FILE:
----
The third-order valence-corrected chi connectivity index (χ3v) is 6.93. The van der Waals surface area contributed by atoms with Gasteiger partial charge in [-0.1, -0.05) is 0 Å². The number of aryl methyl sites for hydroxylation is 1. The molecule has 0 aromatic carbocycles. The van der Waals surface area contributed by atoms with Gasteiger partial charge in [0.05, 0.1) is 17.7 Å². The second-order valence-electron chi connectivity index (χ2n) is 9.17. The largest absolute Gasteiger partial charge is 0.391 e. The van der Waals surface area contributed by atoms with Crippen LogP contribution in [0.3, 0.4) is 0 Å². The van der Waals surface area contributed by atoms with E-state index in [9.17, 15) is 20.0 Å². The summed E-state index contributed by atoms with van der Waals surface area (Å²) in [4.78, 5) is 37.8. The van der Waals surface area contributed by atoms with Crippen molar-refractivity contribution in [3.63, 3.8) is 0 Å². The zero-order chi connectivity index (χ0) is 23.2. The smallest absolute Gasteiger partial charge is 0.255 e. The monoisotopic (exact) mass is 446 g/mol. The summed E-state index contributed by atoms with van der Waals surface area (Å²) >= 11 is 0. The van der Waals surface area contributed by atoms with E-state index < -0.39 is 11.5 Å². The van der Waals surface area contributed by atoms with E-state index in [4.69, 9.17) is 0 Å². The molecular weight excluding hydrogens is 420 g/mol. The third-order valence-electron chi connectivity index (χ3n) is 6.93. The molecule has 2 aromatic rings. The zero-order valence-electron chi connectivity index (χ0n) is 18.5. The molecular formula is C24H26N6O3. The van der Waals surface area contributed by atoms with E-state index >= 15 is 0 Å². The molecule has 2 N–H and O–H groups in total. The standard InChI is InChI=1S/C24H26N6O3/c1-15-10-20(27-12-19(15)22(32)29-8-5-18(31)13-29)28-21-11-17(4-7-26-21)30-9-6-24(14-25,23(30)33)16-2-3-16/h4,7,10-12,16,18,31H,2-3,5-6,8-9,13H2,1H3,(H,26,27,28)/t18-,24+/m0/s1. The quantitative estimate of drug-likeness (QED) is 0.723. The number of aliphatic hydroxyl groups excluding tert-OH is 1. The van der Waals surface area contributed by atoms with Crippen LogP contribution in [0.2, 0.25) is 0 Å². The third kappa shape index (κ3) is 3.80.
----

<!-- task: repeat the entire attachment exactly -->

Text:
The third-order valence-corrected chi connectivity index (χ3v) is 6.93. The van der Waals surface area contributed by atoms with Gasteiger partial charge in [-0.1, -0.05) is 0 Å². The number of aryl methyl sites for hydroxylation is 1. The molecule has 0 aromatic carbocycles. The van der Waals surface area contributed by atoms with Gasteiger partial charge in [0.05, 0.1) is 17.7 Å². The second-order valence-electron chi connectivity index (χ2n) is 9.17. The largest absolute Gasteiger partial charge is 0.391 e. The van der Waals surface area contributed by atoms with Crippen LogP contribution in [0.3, 0.4) is 0 Å². The van der Waals surface area contributed by atoms with E-state index in [9.17, 15) is 20.0 Å². The summed E-state index contributed by atoms with van der Waals surface area (Å²) in [4.78, 5) is 37.8. The van der Waals surface area contributed by atoms with Crippen molar-refractivity contribution in [3.63, 3.8) is 0 Å². The zero-order chi connectivity index (χ0) is 23.2. The smallest absolute Gasteiger partial charge is 0.255 e. The monoisotopic (exact) mass is 446 g/mol. The summed E-state index contributed by atoms with van der Waals surface area (Å²) >= 11 is 0. The van der Waals surface area contributed by atoms with E-state index < -0.39 is 11.5 Å². The van der Waals surface area contributed by atoms with E-state index in [4.69, 9.17) is 0 Å². The molecular weight excluding hydrogens is 420 g/mol. The third-order valence-electron chi connectivity index (χ3n) is 6.93. The molecule has 2 aromatic rings. The zero-order valence-electron chi connectivity index (χ0n) is 18.5. The molecular formula is C24H26N6O3. The van der Waals surface area contributed by atoms with E-state index >= 15 is 0 Å². The molecule has 2 N–H and O–H groups in total. The standard InChI is InChI=1S/C24H26N6O3/c1-15-10-20(27-12-19(15)22(32)29-8-5-18(31)13-29)28-21-11-17(4-7-26-21)30-9-6-24(14-25,23(30)33)16-2-3-16/h4,7,10-12,16,18,31H,2-3,5-6,8-9,13H2,1H3,(H,26,27,28)/t18-,24+/m0/s1. The quantitative estimate of drug-likeness (QED) is 0.723. The number of aliphatic hydroxyl groups excluding tert-OH is 1. The van der Waals surface area contributed by atoms with Crippen LogP contribution in [0.2, 0.25) is 0 Å². The third kappa shape index (κ3) is 3.80.